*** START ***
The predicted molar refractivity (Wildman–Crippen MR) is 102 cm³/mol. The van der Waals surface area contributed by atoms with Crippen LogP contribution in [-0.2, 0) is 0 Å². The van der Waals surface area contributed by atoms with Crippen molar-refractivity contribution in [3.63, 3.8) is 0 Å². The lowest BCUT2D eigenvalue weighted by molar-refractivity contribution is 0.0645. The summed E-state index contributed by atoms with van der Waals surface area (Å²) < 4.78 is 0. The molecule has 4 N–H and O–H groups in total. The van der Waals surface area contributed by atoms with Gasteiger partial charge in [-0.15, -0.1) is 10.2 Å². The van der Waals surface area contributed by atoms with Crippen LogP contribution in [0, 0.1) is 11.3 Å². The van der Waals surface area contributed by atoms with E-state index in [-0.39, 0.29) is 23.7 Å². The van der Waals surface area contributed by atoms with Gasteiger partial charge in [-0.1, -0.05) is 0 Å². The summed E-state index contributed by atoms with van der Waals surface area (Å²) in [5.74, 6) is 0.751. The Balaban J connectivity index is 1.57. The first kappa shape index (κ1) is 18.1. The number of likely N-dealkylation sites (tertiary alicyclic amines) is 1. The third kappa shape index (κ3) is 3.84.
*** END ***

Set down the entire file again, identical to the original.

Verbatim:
The predicted molar refractivity (Wildman–Crippen MR) is 102 cm³/mol. The van der Waals surface area contributed by atoms with Crippen LogP contribution in [-0.2, 0) is 0 Å². The van der Waals surface area contributed by atoms with Crippen molar-refractivity contribution in [3.63, 3.8) is 0 Å². The lowest BCUT2D eigenvalue weighted by molar-refractivity contribution is 0.0645. The summed E-state index contributed by atoms with van der Waals surface area (Å²) < 4.78 is 0. The molecule has 4 N–H and O–H groups in total. The van der Waals surface area contributed by atoms with Gasteiger partial charge in [-0.15, -0.1) is 10.2 Å². The van der Waals surface area contributed by atoms with Crippen LogP contribution in [0, 0.1) is 11.3 Å². The van der Waals surface area contributed by atoms with E-state index in [-0.39, 0.29) is 23.7 Å². The van der Waals surface area contributed by atoms with Gasteiger partial charge in [-0.1, -0.05) is 0 Å². The summed E-state index contributed by atoms with van der Waals surface area (Å²) in [5.74, 6) is 0.751. The Balaban J connectivity index is 1.57. The first kappa shape index (κ1) is 18.1. The number of likely N-dealkylation sites (tertiary alicyclic amines) is 1. The third kappa shape index (κ3) is 3.84.